Optogenetic stimulation of visual inputs to posterior parietal cortex biases choice behavior of rats on a multisensory decision task.

Sheppard, J. P., Ryan, M.B., Churchland, A. K. (November 2013) Optogenetic stimulation of visual inputs to posterior parietal cortex biases choice behavior of rats on a multisensory decision task. In: Neuroscience 2013, Nov 9th-13th 2013, San Diego, CA.

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Abstract

A central question in neuroscience concerns how the brain transforms sensory information into decisions. Microstimulation of specific cortical areas in monkeys during motion discrimination tasks has established causal links between neural activity within a particular cortical area and behavior. Here, we seek to establish a causal link between neural activity and behavior not in a single area, but in a pathway linking two areas. Specifically, we tested whether the pathway from primary visual cortex (V1) to posterior parietal cortex (PPC) plays a causal role in decision-making. To test whether the V1-PPC pathway drives decisions, we optically stimulated the axon terminals of V1 neurons that project to PPC. First, we injected an adeno-associated virus that constitutively expresses GFP-tagged Channelrhodopsin-2 (AAV2/9-CAGS-ChR2-eGFP) into left V1 of male Long Evans rats, and histologically confirmed expression in axons projecting to left PPC. Next, we repeated this procedure on an animal trained to report decisions about whether a series of auditory clicks or visual flashes was repeating at a high or low rate. The animal reported decisions by moving to a left or right reward port in response to the sensory stimuli. Finally, we implanted the animal with a microdrive in left PPC for tetrode recording and optogenetic stimulation. Subsequent optical stimulation in PPC generates action potentials in the axon terminals of V1-PPC projection neurons. Neurons from other cortical areas that project to PPC (e.g. auditory or somatosensory cortices) are unaffected by stimulation because those neurons do not express ChR2. Likewise, V1 neurons that do not project to PPC are unaffected because the optical stimulation is confined to PPC. Optical stimulation was presented alongside natural auditory or visual stimuli. Optical and control trials were interleaved; animals were rewarded on optical trials according to the normal task contingencies. Optical stimulation caused a consistent contralateral bias in the rat’s decisions. This effect was present across multiple stimulation sites and was approximately equal in magnitude when optical stimulation was paired with visual or auditory stimuli. To ensure that the bias was not driven by an inadvertent visual cue provided by laser light escaping from the sealed implant enclosure, we performed control experiments with the laser connected to a ferrule with no implanted fiber. During control sessions, optical stimulation had no effect on behavior. We draw two main conclusions: (1) The V1-PPC pathway of rats is causally involved in decisions on the task; (2) The V1-PPC pathway selectively affects contralateral movements.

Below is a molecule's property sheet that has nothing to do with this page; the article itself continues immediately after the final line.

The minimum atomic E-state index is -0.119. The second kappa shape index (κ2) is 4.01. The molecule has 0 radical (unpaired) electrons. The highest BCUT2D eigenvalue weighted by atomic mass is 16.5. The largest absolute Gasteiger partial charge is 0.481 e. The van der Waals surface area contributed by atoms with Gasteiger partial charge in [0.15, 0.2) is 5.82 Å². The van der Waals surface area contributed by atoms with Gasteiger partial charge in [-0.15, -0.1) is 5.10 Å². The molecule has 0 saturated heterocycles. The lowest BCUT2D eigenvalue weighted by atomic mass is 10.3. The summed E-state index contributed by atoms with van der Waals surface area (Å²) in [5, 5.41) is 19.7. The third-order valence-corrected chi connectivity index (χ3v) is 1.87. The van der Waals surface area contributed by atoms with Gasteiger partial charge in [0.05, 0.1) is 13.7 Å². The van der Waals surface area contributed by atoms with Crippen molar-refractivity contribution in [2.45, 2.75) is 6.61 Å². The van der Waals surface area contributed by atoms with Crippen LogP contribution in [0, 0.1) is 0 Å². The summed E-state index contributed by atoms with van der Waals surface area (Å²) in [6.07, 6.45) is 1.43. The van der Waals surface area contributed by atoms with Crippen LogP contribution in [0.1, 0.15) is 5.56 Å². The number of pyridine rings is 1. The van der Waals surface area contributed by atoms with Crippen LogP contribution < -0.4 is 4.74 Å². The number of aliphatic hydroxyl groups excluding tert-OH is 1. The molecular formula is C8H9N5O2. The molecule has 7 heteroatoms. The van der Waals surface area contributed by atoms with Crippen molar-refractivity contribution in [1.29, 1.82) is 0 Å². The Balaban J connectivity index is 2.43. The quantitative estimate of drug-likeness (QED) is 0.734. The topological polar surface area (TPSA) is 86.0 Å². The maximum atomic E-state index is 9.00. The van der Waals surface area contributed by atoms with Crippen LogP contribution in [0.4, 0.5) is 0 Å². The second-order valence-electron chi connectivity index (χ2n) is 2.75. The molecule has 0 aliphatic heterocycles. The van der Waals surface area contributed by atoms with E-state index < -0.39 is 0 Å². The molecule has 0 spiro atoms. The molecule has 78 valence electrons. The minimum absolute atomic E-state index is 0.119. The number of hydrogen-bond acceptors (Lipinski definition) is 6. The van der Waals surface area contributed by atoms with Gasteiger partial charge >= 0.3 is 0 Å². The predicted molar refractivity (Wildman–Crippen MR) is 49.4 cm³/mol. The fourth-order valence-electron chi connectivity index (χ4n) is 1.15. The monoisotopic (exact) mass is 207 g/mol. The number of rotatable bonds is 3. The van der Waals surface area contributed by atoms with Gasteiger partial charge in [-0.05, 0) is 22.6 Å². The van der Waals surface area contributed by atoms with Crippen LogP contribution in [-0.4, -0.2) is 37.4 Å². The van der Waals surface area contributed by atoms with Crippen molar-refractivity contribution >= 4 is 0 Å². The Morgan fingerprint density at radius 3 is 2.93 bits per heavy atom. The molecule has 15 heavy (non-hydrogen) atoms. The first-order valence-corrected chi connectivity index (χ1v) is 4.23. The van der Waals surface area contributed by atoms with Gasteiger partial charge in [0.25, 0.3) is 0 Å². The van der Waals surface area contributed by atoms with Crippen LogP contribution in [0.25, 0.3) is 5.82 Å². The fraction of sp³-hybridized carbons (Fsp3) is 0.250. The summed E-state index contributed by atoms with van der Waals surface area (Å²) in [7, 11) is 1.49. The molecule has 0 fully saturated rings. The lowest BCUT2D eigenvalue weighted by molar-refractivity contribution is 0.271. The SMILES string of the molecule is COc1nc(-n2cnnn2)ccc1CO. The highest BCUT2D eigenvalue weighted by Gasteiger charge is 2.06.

Item Type: Conference or Workshop Item (Poster)
Subjects: organism description > animal behavior
organism description > animal behavior > decision making
Investigative techniques and equipment > optogenetics
organs, tissues, organelles, cell types and functions > tissues types and functions > parietal cortex
organism description > animal > mammal > rodent > rat
organism description > animal > mammal > rodent > rat
CSHL Authors:
Communities: CSHL labs > Churchland lab
Depositing User: Matt Covey
Date: November 2013
Date Deposited: 14 Nov 2013 21:00
Last Modified: 14 Nov 2013 21:00
Related URLs:
URI: http://repository.cshl.edu/id/eprint/28864

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